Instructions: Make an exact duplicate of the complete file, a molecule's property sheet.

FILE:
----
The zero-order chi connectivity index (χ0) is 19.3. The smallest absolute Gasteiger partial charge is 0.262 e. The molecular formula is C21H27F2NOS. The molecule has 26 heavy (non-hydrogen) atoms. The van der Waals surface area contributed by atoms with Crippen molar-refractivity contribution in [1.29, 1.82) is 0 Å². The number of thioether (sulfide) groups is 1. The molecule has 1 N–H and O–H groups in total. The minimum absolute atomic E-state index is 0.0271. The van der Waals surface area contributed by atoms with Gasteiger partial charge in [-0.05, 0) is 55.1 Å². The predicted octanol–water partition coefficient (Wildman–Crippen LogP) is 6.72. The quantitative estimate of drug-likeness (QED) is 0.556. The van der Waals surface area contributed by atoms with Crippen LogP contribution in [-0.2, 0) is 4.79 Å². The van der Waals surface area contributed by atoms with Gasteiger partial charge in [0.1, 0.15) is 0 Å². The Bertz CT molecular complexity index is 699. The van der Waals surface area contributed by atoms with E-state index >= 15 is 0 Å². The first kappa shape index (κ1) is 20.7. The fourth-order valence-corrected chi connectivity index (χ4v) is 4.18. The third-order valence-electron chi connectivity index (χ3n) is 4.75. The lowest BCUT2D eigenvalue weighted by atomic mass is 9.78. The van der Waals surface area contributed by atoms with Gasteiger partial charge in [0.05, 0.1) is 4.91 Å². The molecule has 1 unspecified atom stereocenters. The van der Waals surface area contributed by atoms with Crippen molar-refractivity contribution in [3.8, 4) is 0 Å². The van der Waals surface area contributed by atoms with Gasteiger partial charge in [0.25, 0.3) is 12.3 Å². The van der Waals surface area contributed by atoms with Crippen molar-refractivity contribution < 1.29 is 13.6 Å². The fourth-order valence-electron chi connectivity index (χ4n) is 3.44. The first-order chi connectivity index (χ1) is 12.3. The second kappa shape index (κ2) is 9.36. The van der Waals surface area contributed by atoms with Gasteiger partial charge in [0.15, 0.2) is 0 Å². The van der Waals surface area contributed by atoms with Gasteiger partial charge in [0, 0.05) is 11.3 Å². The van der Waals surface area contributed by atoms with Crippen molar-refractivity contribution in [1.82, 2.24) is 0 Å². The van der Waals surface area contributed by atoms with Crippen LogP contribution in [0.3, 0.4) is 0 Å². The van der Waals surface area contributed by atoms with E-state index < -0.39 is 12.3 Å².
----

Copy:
The zero-order chi connectivity index (χ0) is 19.3. The smallest absolute Gasteiger partial charge is 0.262 e. The molecular formula is C21H27F2NOS. The molecule has 26 heavy (non-hydrogen) atoms. The van der Waals surface area contributed by atoms with Crippen molar-refractivity contribution in [1.29, 1.82) is 0 Å². The number of thioether (sulfide) groups is 1. The molecule has 1 N–H and O–H groups in total. The minimum absolute atomic E-state index is 0.0271. The van der Waals surface area contributed by atoms with Gasteiger partial charge in [-0.05, 0) is 55.1 Å². The predicted octanol–water partition coefficient (Wildman–Crippen LogP) is 6.72. The quantitative estimate of drug-likeness (QED) is 0.556. The van der Waals surface area contributed by atoms with Crippen LogP contribution in [-0.2, 0) is 4.79 Å². The van der Waals surface area contributed by atoms with Gasteiger partial charge in [0.1, 0.15) is 0 Å². The Bertz CT molecular complexity index is 699. The van der Waals surface area contributed by atoms with E-state index >= 15 is 0 Å². The first kappa shape index (κ1) is 20.7. The fourth-order valence-corrected chi connectivity index (χ4v) is 4.18. The third-order valence-electron chi connectivity index (χ3n) is 4.75. The lowest BCUT2D eigenvalue weighted by atomic mass is 9.78. The van der Waals surface area contributed by atoms with Gasteiger partial charge in [0.05, 0.1) is 4.91 Å². The molecule has 1 unspecified atom stereocenters. The van der Waals surface area contributed by atoms with Crippen molar-refractivity contribution in [3.8, 4) is 0 Å². The van der Waals surface area contributed by atoms with Gasteiger partial charge in [0.25, 0.3) is 12.3 Å². The van der Waals surface area contributed by atoms with Crippen molar-refractivity contribution < 1.29 is 13.6 Å². The fourth-order valence-electron chi connectivity index (χ4n) is 3.44. The first-order chi connectivity index (χ1) is 12.3. The second kappa shape index (κ2) is 9.36. The van der Waals surface area contributed by atoms with Gasteiger partial charge in [0.15, 0.2) is 0 Å². The van der Waals surface area contributed by atoms with Gasteiger partial charge in [0, 0.05) is 11.3 Å². The van der Waals surface area contributed by atoms with Crippen molar-refractivity contribution in [1.82, 2.24) is 0 Å². The van der Waals surface area contributed by atoms with Crippen LogP contribution in [0.3, 0.4) is 0 Å². The van der Waals surface area contributed by atoms with E-state index < -0.39 is 12.3 Å².